When you’re a landlord, always remember that even the best tenants can fall on hard times and run up rent arrears, especially in the current economic climate. And, at some point, you may have to start to evict your tenant.
Evicting tenants will involve legal expenses and a period where you won’t receive any rent (as tenants rarely pay rent if they are facing eviction). So try to guard against the costs of rent arrears and tenant eviction by keeping a special fund which you can dip into to pay for expenses should you have to evict your tenant for rent arrears.
But when tenants get into rent arrears, how do you go about evicting tenants?
1. Once rent arrears have occurred, contact your tenant without delay.
Always monitor your tenant’s rent payment to avoid rent arrears building up. But if you find out that your tenant is in rent arrears, immediately get in touch with your tenant and impress the urgency that rent arrears should be paid. When you’re addressing your tenant about rent arrears, make sure that you get it in writing.
Offer help to your tenant to reduce their rent arrears. You may be able to assist your tenant in getting Housing Benefit to help them pay off their rent arrears.
When evicting tenants for rent arrears, or any other reason, you must have a ‘ground’ for evicting the tenant and have served the proper tenant eviction notice on the tenant before legal proceedings are started.
The two grounds for evicting tenants which are most commonly used are:
The shorthold ground
This shorthold ground is used as part of the tenant eviction court process called the “accelerated possession procedure”.
You can only use the shorthold ground to evict a tenant if the tenancy is:
- an assured shorthold tenancy (AST)
- there is a written form of tenancy agreement
- you have served a Section 21 Notice on the tenant
- the fixed term has expired (or six months, whichever is the greater)
Serious rent arrears (ground 8)
This rent arrears ground (ground 8) is used as part of the ‘normal’ fixed date eviction procedure (where a court tenant eviction order can only be made after a court hearing which you’ll have to attend to give evidence).
You can use this rent arrears ground to evict a tenant if:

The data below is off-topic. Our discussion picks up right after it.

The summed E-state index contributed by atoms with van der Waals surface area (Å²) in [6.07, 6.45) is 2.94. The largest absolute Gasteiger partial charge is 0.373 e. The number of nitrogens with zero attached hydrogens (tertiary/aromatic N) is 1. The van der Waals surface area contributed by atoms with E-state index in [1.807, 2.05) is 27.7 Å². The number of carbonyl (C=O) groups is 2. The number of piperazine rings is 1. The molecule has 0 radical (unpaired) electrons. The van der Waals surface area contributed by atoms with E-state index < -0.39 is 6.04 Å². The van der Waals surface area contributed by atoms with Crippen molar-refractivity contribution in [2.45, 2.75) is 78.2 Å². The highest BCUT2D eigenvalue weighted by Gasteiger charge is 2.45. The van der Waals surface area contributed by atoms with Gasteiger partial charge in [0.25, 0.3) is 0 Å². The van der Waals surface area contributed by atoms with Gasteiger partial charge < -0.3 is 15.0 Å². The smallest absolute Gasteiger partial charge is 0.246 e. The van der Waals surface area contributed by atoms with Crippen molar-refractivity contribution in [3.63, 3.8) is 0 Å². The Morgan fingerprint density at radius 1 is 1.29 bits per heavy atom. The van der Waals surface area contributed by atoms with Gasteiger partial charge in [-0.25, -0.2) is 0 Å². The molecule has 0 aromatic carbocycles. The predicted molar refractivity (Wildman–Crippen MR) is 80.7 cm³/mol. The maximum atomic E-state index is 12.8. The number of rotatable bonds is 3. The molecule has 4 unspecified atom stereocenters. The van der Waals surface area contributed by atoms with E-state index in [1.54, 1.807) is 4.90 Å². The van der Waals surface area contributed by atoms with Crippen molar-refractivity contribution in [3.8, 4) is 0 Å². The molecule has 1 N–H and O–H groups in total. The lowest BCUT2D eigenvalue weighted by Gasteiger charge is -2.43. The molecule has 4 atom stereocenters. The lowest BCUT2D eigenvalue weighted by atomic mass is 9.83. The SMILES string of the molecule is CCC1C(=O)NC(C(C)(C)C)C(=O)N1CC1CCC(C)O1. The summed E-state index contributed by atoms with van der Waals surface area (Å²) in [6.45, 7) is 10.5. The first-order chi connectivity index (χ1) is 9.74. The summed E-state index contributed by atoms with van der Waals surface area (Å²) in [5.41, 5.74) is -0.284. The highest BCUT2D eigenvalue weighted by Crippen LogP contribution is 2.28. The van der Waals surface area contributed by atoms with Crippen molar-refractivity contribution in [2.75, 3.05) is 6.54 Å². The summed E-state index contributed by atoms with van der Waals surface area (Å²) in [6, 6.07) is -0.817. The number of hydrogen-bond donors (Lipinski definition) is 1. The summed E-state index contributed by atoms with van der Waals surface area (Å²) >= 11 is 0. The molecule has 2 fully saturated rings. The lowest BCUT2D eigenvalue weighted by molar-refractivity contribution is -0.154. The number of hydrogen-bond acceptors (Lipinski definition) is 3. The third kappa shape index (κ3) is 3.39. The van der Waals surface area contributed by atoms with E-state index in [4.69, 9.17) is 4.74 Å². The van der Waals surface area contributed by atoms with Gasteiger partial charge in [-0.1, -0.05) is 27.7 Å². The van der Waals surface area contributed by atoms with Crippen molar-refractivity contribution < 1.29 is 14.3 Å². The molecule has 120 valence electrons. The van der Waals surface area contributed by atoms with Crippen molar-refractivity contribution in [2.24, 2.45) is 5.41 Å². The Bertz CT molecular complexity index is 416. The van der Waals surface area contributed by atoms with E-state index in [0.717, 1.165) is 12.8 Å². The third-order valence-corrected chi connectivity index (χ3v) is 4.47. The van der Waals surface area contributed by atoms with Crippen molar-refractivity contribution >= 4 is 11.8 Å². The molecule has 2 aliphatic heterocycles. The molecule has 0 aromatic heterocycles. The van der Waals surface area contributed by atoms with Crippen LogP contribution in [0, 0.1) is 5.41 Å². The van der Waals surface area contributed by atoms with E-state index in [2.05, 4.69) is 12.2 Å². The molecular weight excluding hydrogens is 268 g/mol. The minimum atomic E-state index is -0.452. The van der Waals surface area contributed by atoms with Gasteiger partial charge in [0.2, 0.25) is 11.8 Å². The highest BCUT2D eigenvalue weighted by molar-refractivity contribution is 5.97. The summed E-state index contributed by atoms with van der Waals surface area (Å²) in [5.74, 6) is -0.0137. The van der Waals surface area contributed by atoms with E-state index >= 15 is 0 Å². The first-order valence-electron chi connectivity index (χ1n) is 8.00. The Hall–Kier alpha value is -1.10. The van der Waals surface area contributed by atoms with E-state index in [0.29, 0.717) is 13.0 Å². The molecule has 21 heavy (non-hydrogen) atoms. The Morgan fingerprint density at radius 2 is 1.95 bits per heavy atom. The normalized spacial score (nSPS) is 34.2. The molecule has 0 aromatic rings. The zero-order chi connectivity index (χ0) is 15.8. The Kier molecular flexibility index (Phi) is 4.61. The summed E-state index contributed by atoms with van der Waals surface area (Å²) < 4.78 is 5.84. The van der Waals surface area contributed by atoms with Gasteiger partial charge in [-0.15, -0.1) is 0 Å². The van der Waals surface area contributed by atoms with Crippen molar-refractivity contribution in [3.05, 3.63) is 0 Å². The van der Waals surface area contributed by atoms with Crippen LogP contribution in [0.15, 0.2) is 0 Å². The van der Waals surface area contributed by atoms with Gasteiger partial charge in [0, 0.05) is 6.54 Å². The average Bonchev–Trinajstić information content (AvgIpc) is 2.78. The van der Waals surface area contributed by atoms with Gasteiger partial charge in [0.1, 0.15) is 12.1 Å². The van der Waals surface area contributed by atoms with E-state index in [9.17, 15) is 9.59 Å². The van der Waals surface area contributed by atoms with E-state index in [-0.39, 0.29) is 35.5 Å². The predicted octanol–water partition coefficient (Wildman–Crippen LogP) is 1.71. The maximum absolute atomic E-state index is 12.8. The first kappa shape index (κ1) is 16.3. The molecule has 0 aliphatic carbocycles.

- the tenant is in rent arrears of more than two months (or three months in Scotland)
- you have served a Section 8 Notice on the tenant
For more information on serving a Section 21 Notice and a Section 8 Notice, see our article “How to terminate a tenancy agreement in England and Wales”.
3. Issue tenant eviction proceedings through the courts.
Once you have served the Section 21 Notice or Section 8 Notice on your tenant in rent arrears, you need to obtain a possession order through the courts. There are two court procedures for evicting tenants:
The accelerated possession procedure
This procedure to evict a tenant can be used after you have served a Section 21 Notice.
When applying for a possession order, you should use the special accelerated possession procedure form and make sure that copies of all relevant documents are sent to the court.
If you win your eviction case against the tenant, you’ll receive a possession order and an order that the tenant pays fixed costs.
Advantages of the accelerated eviction procedure:
- It’s quicker than the rent arrears eviction procedure because you don’t have to attend a court hearing.
- The tenant cannot stop you gaining possession of the property, as you’re allowed possession as of right after the end of the fixed term.
- The tenant eviction process isn’t that quick; it still takes about eight to ten weeks to evict the tenant.
- You cannot use the accelerated procedure to claim rent arrears and obtain a money judgment.
If evicting tenants is more important than reclaiming rent arrears, you may want to serve a Section 21 Notice and wait for the longer tenant eviction notice period to expire. Then you can use the accelerated possession procedure so you’re certain that you’ll get a tenant eviction order.
This would also be a better course of action if there is a chance that the tenant will raise a defence and counterclaim for compensation on the basis that your property is in poor repair.
Normal ‘fixed date’ proceedings
This procedure for evicting tenants involves a court hearing where you’ll have to attend and present your case to the judge, giving evidence to the court of the rent arrears due at the date of the hearing.
You’ll also normally be entitled to a money judgment for any rent arrears due at the date of the hearing, and an order that the tenant pays future rent until the tenant vacates your property.
If the tenant’s rent arrears remain unpaid, you can enforce this judgment through the courts and you’ll also be entitled to an order for costs.
Advantage of the fixed date eviction procedure:
- The fixed date procedure can be used if the tenant is in rent arrears and the tenancy still has several months or longer to run (as you cannot evict a tenant under the shorthold ground during the fixed term). This procedure for evicting tenants can save you from serious financial losses.
- You cannot obtain a possession order when using the rent arrears ground if the rent arrears are paid (e.g. by Housing Benefit) before the hearing date. This is all right if you simply want to reclaim the rent arrears, but may be annoying if you actually want to evict the tenant.
More rent arrears and tenant eviction advice
- Download all the tenant eviction forms you need with the Tenant Eviction Kit
- Read our eviction expert’s ‘top tips’ on preventing tenant rent arrears
- Read our eviction expert’s ‘top tips’ on evicting tenants here
- For more information on eviction, see Tessa’s book “Residential Lettings: The Complete Guide”